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The Message
Evansville, Indiana
September 25, 1987     The Message
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September 25, 1987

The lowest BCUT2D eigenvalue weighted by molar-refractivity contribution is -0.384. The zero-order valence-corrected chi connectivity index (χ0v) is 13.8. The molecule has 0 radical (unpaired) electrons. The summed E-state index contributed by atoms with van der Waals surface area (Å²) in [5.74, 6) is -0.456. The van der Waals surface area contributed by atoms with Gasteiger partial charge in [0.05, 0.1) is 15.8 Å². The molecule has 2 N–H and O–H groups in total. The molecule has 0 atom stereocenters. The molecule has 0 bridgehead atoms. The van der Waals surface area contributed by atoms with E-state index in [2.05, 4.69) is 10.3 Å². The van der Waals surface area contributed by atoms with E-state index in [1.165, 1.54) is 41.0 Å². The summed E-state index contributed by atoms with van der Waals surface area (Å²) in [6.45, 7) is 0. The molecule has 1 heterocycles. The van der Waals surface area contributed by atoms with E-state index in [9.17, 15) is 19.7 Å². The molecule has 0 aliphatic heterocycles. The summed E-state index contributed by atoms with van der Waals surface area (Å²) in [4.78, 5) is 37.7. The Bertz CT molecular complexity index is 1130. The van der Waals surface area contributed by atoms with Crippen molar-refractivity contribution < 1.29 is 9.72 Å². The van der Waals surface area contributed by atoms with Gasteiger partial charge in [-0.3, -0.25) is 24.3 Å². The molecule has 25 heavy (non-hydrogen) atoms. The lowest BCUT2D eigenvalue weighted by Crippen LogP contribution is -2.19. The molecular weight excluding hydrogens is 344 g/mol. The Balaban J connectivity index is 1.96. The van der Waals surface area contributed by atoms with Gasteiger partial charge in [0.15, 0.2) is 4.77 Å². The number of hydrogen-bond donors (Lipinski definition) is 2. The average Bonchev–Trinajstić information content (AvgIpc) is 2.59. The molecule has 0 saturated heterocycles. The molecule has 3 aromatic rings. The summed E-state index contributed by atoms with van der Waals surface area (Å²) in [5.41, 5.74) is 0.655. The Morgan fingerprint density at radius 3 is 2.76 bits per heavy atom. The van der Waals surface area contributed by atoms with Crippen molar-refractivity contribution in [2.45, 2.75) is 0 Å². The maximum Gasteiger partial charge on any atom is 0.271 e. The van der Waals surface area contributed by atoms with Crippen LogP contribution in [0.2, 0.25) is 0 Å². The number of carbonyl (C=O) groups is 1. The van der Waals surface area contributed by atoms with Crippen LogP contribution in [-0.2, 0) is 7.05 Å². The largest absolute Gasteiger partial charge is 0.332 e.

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Faith Today Supplement, The Message, Catholic Diocese of Evansville, September 25, 1987 I I acred music uld...stimulate love ng the brethren. It d form the corn- , bringing about on of voices and of nd reuniting souls .[J in one great yearning in the praise of God, Creator of the ']: universe and Father of all.' (Pope John Paul II speaking at \\; the Pontifica! Institute of Sacred \\;Music, November 1985) Music by nature is dynamic. Each piece of music moves foward at a certain pace, whether slow or fast; driving forces within the music give it a distinct flavor. In fact, people often will ON PILGRIMAGE describe a musical work as power- ful. They speak of the stirring ef- fects of the music -- its power to reach within them and to move them. Or they speak of the ability a song or symphony has to com- municate a mood that is "melan- choly" or "passionate" or "ex- citing" or "relaxing." Music is a dynamic sort of language: It speaks to people. It is a dynamic form of expression that Iddresses more than the listener's ear. It speaks to the heart. Within the church, music is a "language" of faith. For those who hear it, music has the power to evoke instincts of faith. It elicits a response from people -- a response of the heart. In addition, music -- like prayer -- helps to express the faith of those who perform it or sing it. Music is a form of prayer in the church. The power of music to create a sense of community among people is of particular interest in the church. Everyone understands how music draws people together and gives them a sense of shared purpose in other settings: at foot- ball rallies, for example. In a related way, music can help to develop a sense of unity among those who worship together in the church. This potential to form people into a community is such that in some places certain corn- positions seem almost to be iden- tified with a parish's "personali- ty." All of this makes the task of parish music leaders challenging. They must choose music that can speak to the hearts of people and evoke the instincts of faith; music that will help people to express their faith; and music that will do much more to unite than to divide the people. Music is a universal language. Almost larger than life, music can lift up spirits and foster joy. This is a language used to ex- press the inexpressible. No wonder it has found a place in the church's worship down through the centuries! --.......................'.'.'.'.'.'.'.'.'.'.'." CHILDREN'S -" . Music in the jungles -, ...... ,,.,'-:::.::.--t/1F' [ 7". .  ....... . --.'-. By Janaan Manternach , ", X). , (| ! / NO News Service sionaries in South America almost :  .... ,.:, . four centuries ago. They used the " i ff7 ' . black-robed priest sits power of music and other arts to : !  ::. alone in the steamy enrich the lives of the native , i   L! dark jungle near a peoples and to share with them ( ' magnificent waterfall, the good news of Jesus Christ. '" '.'".. ,J,wet and wearyafter One ofthemissionarieswas i, .:i ,.' i , .... '\\;, battling the river and falls. He named Roque Gonzalez. He was / \\;', '"; /:,ir ! .,.X;:. _,.".  begins playing a flute. Beautiful born in Asuncion, the present ; ,.. ,t,,,.l '  ,,d music mingles with the jungle capital of Paraguay, in 1576. His / .! !,;'.:':...  ..... '.: .... .: ::,- ..,;.,.. .... . noises, ancestors were Spanish colonists. --" .:C';.v ........................... ....... .... Roque learned early how badly ' ' Soon there is silent movement in the heavy bush. Cautious, curious. eyes appear between the long green leaves. Slowly natives armed with spears push through the branches and surround the priest. Without looking up, he keeps on playing beautiful music. The lovely sounds captivate the jungle natives. When the priest stops, they touch the flute. He lets them try to play it. The Indians still are cautious but they invite the music maker to go with them into the jungle. That scene from the recent movie "The Mission" is based on the lives of courageous mis- his own Spanish people and the Portuguese treated the Indians. Traders hunted, trapped and sold the natives as slaves. Father Roque went as a Jesuit missionary to the Guaycuru tribe living along the Paraguay River. He learned their langauge, Guarani. He told them about Jesus and also taught them to play music and make musical instruments, to build buildings and to grow crops. He lived as the Indians lived and ate what they ate. The ruins of the settlements founded by Father Gonzalez and his companions still can be seen in Paraguay, Argentina and Brazil. In these s.ettlements the Indians were safe from the slave traders. They lived as good Catholics and provided for the needs of the sick and weak. They became skilled ar- tists, musicians and craftsmen. Visitors from Europe were astonished to hear skilled Indian orchestras and choirs at Sunday Mass in huge churches in the mid- dle of the jungles. The Indians respected and loved Father Gonzalez and his compa- nions. But a witch doctor named Nezu was jealous of their in- fluence. He plotted to kill them. On Nov. 15, 1628, as Father Gon- zalez left the chapel after Mass, one of Nezu's friends killed him and another Jesuit, threw their bodies into the chapel and set it afire. In 1934 Pope Plus XI beatified Father Gonzalez and two compa- nions. Their feast is Nov. 15. (Ms. Manternach is the author of catechetical works, scripture stories and original stories for children.) Word Scramble Unscramble the words below. All the words are in this week's children's story. Example: QREUO 1. GENLUJ 2. LUFET 3. ZALEZOGN 4. HIROCS 5. GARAPUYA I00IoI00I00IEI !111111 ".nBa d " 's!oq ", 'zeIZUO o " 'a:mO " 'alSUn.f "I :stsuv What do you think? [] What was it about the Indian settlements founded by Father Roque Gonzalez and his Jesuit companions that astonished European visitors? From the bookshelf Music often is part of the big celebrations in our lives. I'm In Charge of Celebrations, by Byrd Baylor, is a unique and special book that talks about the meaning of celebrations. For her, celebrations are the moments when she responds to something ordinary, but does so in a way that is extraordinary. Mostly the book reveals her attitude of reverence, of wonder and of surprise at God's creation. (Charles Scdbner's Sons, 597 Fifth Ave., New York, N.Y. 10017.1986. Hard- back, $13.95.) /